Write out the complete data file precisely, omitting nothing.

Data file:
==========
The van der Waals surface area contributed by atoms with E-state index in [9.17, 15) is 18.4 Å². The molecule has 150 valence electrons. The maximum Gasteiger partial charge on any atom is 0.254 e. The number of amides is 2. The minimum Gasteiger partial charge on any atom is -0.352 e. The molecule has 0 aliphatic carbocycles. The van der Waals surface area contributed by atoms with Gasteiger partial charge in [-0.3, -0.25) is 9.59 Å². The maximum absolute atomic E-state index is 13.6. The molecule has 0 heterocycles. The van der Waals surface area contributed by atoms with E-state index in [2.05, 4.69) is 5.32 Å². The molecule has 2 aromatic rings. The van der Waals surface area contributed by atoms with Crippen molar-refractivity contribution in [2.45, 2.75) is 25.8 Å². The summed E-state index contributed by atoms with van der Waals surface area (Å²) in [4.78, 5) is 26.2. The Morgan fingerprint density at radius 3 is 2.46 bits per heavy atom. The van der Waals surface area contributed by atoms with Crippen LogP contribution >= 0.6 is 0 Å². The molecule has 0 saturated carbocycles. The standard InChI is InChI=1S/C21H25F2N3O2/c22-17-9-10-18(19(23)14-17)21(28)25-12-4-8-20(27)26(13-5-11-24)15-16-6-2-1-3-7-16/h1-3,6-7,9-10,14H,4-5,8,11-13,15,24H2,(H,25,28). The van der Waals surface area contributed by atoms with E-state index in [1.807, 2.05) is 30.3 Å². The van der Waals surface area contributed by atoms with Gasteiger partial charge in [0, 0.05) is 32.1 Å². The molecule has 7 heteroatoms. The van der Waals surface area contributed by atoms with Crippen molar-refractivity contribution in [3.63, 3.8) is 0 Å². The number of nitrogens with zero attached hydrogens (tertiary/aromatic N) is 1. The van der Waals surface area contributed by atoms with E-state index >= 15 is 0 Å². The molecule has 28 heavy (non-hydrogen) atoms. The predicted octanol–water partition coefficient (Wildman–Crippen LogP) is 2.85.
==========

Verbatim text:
The van der Waals surface area contributed by atoms with E-state index in [9.17, 15) is 18.4 Å². The molecule has 150 valence electrons. The maximum Gasteiger partial charge on any atom is 0.254 e. The number of amides is 2. The minimum Gasteiger partial charge on any atom is -0.352 e. The molecule has 0 aliphatic carbocycles. The van der Waals surface area contributed by atoms with Gasteiger partial charge in [-0.3, -0.25) is 9.59 Å². The maximum absolute atomic E-state index is 13.6. The molecule has 0 heterocycles. The van der Waals surface area contributed by atoms with E-state index in [2.05, 4.69) is 5.32 Å². The molecule has 2 aromatic rings. The van der Waals surface area contributed by atoms with Crippen molar-refractivity contribution in [2.45, 2.75) is 25.8 Å². The summed E-state index contributed by atoms with van der Waals surface area (Å²) in [4.78, 5) is 26.2. The Morgan fingerprint density at radius 3 is 2.46 bits per heavy atom. The van der Waals surface area contributed by atoms with Crippen LogP contribution >= 0.6 is 0 Å². The molecule has 0 saturated carbocycles. The standard InChI is InChI=1S/C21H25F2N3O2/c22-17-9-10-18(19(23)14-17)21(28)25-12-4-8-20(27)26(13-5-11-24)15-16-6-2-1-3-7-16/h1-3,6-7,9-10,14H,4-5,8,11-13,15,24H2,(H,25,28). The van der Waals surface area contributed by atoms with E-state index in [1.807, 2.05) is 30.3 Å². The van der Waals surface area contributed by atoms with Gasteiger partial charge in [0, 0.05) is 32.1 Å². The molecule has 7 heteroatoms. The van der Waals surface area contributed by atoms with Crippen molar-refractivity contribution in [3.63, 3.8) is 0 Å². The number of nitrogens with zero attached hydrogens (tertiary/aromatic N) is 1. The van der Waals surface area contributed by atoms with E-state index >= 15 is 0 Å². The molecule has 28 heavy (non-hydrogen) atoms. The predicted octanol–water partition coefficient (Wildman–Crippen LogP) is 2.85.